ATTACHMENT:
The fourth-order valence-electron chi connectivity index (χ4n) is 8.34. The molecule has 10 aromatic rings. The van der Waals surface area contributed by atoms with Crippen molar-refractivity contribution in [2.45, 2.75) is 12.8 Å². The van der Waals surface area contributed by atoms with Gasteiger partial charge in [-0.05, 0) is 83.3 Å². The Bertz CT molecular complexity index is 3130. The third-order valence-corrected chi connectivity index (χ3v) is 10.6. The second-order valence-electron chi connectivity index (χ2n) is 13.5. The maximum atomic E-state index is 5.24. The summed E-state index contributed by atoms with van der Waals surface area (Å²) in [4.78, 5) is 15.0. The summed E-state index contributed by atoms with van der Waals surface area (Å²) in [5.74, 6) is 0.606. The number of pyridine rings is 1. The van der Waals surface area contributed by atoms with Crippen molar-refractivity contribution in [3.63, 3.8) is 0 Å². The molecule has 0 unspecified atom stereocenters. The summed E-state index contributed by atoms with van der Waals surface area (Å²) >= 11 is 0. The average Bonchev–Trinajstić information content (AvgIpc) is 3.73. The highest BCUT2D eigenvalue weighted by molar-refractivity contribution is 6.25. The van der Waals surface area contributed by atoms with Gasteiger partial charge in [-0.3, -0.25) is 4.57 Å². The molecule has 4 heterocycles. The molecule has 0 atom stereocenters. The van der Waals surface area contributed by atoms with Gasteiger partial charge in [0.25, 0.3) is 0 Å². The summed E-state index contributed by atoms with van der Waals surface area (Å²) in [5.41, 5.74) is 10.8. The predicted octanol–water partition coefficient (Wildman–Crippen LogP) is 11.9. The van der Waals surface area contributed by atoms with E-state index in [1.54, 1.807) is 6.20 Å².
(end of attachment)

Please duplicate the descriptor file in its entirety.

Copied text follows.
The fourth-order valence-electron chi connectivity index (χ4n) is 8.34. The molecule has 10 aromatic rings. The van der Waals surface area contributed by atoms with Crippen molar-refractivity contribution in [2.45, 2.75) is 12.8 Å². The van der Waals surface area contributed by atoms with Gasteiger partial charge in [-0.05, 0) is 83.3 Å². The Bertz CT molecular complexity index is 3130. The third-order valence-corrected chi connectivity index (χ3v) is 10.6. The second-order valence-electron chi connectivity index (χ2n) is 13.5. The maximum atomic E-state index is 5.24. The summed E-state index contributed by atoms with van der Waals surface area (Å²) in [4.78, 5) is 15.0. The summed E-state index contributed by atoms with van der Waals surface area (Å²) in [5.74, 6) is 0.606. The number of pyridine rings is 1. The van der Waals surface area contributed by atoms with Crippen molar-refractivity contribution in [3.63, 3.8) is 0 Å². The molecule has 0 unspecified atom stereocenters. The summed E-state index contributed by atoms with van der Waals surface area (Å²) >= 11 is 0. The average Bonchev–Trinajstić information content (AvgIpc) is 3.73. The highest BCUT2D eigenvalue weighted by molar-refractivity contribution is 6.25. The van der Waals surface area contributed by atoms with Gasteiger partial charge in [-0.3, -0.25) is 4.57 Å². The molecule has 4 heterocycles. The molecule has 0 atom stereocenters. The van der Waals surface area contributed by atoms with Gasteiger partial charge in [0.25, 0.3) is 0 Å². The summed E-state index contributed by atoms with van der Waals surface area (Å²) in [5.41, 5.74) is 10.8. The predicted octanol–water partition coefficient (Wildman–Crippen LogP) is 11.9. The van der Waals surface area contributed by atoms with E-state index in [1.54, 1.807) is 6.20 Å².